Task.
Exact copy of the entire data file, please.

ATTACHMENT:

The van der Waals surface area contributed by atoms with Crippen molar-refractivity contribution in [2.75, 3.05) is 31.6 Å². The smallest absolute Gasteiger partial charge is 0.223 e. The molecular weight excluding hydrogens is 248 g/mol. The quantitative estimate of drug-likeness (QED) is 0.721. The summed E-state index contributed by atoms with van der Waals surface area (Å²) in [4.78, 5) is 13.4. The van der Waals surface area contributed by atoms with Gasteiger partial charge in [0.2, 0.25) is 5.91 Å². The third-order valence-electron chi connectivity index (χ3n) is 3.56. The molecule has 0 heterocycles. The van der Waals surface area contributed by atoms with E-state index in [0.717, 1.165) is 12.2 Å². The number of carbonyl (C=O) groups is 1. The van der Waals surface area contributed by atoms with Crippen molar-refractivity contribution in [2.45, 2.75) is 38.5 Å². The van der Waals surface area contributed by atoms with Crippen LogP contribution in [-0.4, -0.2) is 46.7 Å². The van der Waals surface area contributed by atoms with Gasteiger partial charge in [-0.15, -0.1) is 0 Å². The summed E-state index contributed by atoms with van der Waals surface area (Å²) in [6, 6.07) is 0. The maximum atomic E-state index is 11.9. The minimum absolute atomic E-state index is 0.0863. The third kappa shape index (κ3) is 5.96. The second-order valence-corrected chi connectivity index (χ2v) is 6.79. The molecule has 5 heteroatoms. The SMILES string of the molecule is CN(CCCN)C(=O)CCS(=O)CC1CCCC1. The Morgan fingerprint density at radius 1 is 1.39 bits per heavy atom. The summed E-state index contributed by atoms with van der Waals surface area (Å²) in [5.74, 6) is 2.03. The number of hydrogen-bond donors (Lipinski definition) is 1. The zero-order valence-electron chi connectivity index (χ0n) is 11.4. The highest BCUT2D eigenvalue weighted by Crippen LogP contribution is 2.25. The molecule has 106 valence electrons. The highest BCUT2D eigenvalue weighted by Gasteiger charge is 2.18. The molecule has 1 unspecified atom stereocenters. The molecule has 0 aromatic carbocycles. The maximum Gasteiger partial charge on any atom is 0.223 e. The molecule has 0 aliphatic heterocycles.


The van der Waals surface area contributed by atoms with Crippen molar-refractivity contribution in [2.75, 3.05) is 31.6 Å². The smallest absolute Gasteiger partial charge is 0.223 e. The molecular weight excluding hydrogens is 248 g/mol. The quantitative estimate of drug-likeness (QED) is 0.721. The summed E-state index contributed by atoms with van der Waals surface area (Å²) in [4.78, 5) is 13.4. The van der Waals surface area contributed by atoms with Gasteiger partial charge in [0.2, 0.25) is 5.91 Å². The third-order valence-electron chi connectivity index (χ3n) is 3.56. The molecule has 0 heterocycles. The van der Waals surface area contributed by atoms with E-state index in [0.717, 1.165) is 12.2 Å². The number of carbonyl (C=O) groups is 1. The van der Waals surface area contributed by atoms with Crippen molar-refractivity contribution in [2.45, 2.75) is 38.5 Å². The van der Waals surface area contributed by atoms with Crippen LogP contribution in [-0.4, -0.2) is 46.7 Å². The van der Waals surface area contributed by atoms with Gasteiger partial charge in [-0.15, -0.1) is 0 Å². The summed E-state index contributed by atoms with van der Waals surface area (Å²) in [6, 6.07) is 0. The maximum atomic E-state index is 11.9. The minimum absolute atomic E-state index is 0.0863. The third kappa shape index (κ3) is 5.96. The second-order valence-corrected chi connectivity index (χ2v) is 6.79. The molecule has 5 heteroatoms. The SMILES string of the molecule is CN(CCCN)C(=O)CCS(=O)CC1CCCC1. The Morgan fingerprint density at radius 1 is 1.39 bits per heavy atom. The summed E-state index contributed by atoms with van der Waals surface area (Å²) in [5.74, 6) is 2.03. The number of hydrogen-bond donors (Lipinski definition) is 1. The zero-order valence-electron chi connectivity index (χ0n) is 11.4. The highest BCUT2D eigenvalue weighted by Crippen LogP contribution is 2.25. The molecule has 106 valence electrons. The highest BCUT2D eigenvalue weighted by Gasteiger charge is 2.18. The molecule has 1 unspecified atom stereocenters. The molecule has 0 aromatic carbocycles. The maximum Gasteiger partial charge on any atom is 0.223 e. The molecule has 0 aliphatic heterocycles.